New York Gov. David Paterson is once again threatening to call lawmakers into a special session, to finish the state budget, which is now 15 weeks late, and other unresolved issues.
Before Paterson can call the legislature back into a special session, he first is trying to put to rest a dispute over whether he actually has the power to order the Senate and Assembly back to Albany.
The governor called the legislature into an extraordinary session, on January 17, to consider legislation to qualify for the federal Race to the Top education funds. Lawmakers, who no longer wanted to be called to return to the Capitol on the whim of the governor, pulled a technical maneuver to prevent Paterson from calling another special session. They decided that they would just keep the extraordinary session open, and never formally adjourn it. When one special session is in effect, they reasoned, the governor couldn’t call a new one.
Paterson calls those claims “spurious.” But he nevertheless has now revoked the special session from January 17, as well as another special session that he called on June 26 of this year. His spokesman, Morgan Hook, says the way is now clear for the governor to once again summon lawmakers back.
Paterson has called a number of special sessions since he became governor more than two years ago. In most cases, though, while he has successfully commanded lawmakers to return to Albany, Hook concedes that the governor has not managed to persuade them to actually pass the bills on the agenda.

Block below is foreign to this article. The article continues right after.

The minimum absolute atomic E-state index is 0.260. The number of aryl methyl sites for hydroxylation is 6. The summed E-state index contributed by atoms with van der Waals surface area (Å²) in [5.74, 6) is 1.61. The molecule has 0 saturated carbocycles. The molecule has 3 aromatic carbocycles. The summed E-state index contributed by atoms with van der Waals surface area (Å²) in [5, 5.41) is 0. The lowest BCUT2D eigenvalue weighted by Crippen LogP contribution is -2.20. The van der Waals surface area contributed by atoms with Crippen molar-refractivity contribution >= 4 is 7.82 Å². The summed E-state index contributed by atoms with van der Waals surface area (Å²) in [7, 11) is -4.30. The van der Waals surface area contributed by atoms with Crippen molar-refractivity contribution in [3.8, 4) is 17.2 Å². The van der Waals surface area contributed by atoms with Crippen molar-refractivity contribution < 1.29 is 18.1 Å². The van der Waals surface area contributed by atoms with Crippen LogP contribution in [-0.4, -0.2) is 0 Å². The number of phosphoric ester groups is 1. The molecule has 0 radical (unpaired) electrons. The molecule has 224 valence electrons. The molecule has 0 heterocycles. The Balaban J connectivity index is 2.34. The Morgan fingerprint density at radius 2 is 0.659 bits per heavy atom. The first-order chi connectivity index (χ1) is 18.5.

“It’s a fine line between calling them back and forcing them to vote on something,” said Hook. “You do have a separation of powers here that’s important.”
It does not appear as though the legislature is any mood to agree this time, either, to pass specific bills.
A spokeswoman for Assembly Speaker Sheldon Silver acknowledges that the Assembly had been keeping the special session open without adjourning, but says the speaker has repeatedly said that if the governor wants lawmakers back in Albany at any time, then they will return.
Earlier this month, the Assembly, along with the Senate, refused to accept a new revenue bill from the governor, and the bills were left on the floor in a hallway outside the chambers.
The spokesman for the Senate Democrats, Austin Shafran, says it’s the governor who does not want to negotiate. In a statement, Shafran said “we don’t need a constitutional argument. We need a budget and an executive willing to work with the legislature to get the job done.”
Shafran says the Senate and Assembly leaders have been meeting between themselves to try to finish the legislative session.
The governor’s budget director, Bob Megna, says without the revenue bill, the budget is at least $1 billion short. He says as the weeks drag on without a revenue plan in place, it will be harder for the state to extract the savings it needs from the new taxes on clothing, fees from expanded gambling, and other items in the current fiscal year.
“It makes us very nervous,” said Megna.
Paterson’s spokesman would not say when the governor might call a new special session, saying only that it could come “soon.”